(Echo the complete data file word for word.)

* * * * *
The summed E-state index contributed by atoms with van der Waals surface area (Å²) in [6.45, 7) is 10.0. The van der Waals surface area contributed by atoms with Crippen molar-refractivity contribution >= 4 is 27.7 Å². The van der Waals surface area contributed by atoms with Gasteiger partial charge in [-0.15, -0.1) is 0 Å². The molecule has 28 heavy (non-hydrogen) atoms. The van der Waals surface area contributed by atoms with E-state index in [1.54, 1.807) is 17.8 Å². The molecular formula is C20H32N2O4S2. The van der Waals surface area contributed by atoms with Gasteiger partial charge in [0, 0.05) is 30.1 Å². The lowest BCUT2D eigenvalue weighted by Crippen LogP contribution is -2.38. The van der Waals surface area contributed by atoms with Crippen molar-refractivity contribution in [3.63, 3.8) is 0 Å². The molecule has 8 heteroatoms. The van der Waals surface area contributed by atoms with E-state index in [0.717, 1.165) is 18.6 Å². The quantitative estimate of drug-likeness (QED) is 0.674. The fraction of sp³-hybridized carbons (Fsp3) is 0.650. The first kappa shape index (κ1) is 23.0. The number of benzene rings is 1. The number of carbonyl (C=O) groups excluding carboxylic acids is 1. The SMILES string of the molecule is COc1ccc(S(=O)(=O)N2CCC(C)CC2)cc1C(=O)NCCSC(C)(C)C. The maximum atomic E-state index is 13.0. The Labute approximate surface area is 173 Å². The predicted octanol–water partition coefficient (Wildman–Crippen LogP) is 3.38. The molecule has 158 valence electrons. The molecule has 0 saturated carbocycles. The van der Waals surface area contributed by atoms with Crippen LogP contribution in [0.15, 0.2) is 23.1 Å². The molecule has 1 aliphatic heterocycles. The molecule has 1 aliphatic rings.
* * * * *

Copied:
The summed E-state index contributed by atoms with van der Waals surface area (Å²) in [6.45, 7) is 10.0. The van der Waals surface area contributed by atoms with Crippen molar-refractivity contribution >= 4 is 27.7 Å². The van der Waals surface area contributed by atoms with Gasteiger partial charge in [-0.15, -0.1) is 0 Å². The molecule has 28 heavy (non-hydrogen) atoms. The van der Waals surface area contributed by atoms with E-state index in [1.54, 1.807) is 17.8 Å². The molecular formula is C20H32N2O4S2. The van der Waals surface area contributed by atoms with Gasteiger partial charge in [0, 0.05) is 30.1 Å². The lowest BCUT2D eigenvalue weighted by Crippen LogP contribution is -2.38. The van der Waals surface area contributed by atoms with Crippen molar-refractivity contribution in [3.63, 3.8) is 0 Å². The molecule has 8 heteroatoms. The van der Waals surface area contributed by atoms with E-state index in [0.717, 1.165) is 18.6 Å². The quantitative estimate of drug-likeness (QED) is 0.674. The fraction of sp³-hybridized carbons (Fsp3) is 0.650. The first kappa shape index (κ1) is 23.0. The number of benzene rings is 1. The number of carbonyl (C=O) groups excluding carboxylic acids is 1. The SMILES string of the molecule is COc1ccc(S(=O)(=O)N2CCC(C)CC2)cc1C(=O)NCCSC(C)(C)C. The maximum atomic E-state index is 13.0. The Labute approximate surface area is 173 Å². The predicted octanol–water partition coefficient (Wildman–Crippen LogP) is 3.38. The molecule has 158 valence electrons. The molecule has 0 saturated carbocycles. The van der Waals surface area contributed by atoms with Crippen LogP contribution in [0.15, 0.2) is 23.1 Å². The molecule has 1 aliphatic heterocycles. The molecule has 1 aliphatic rings.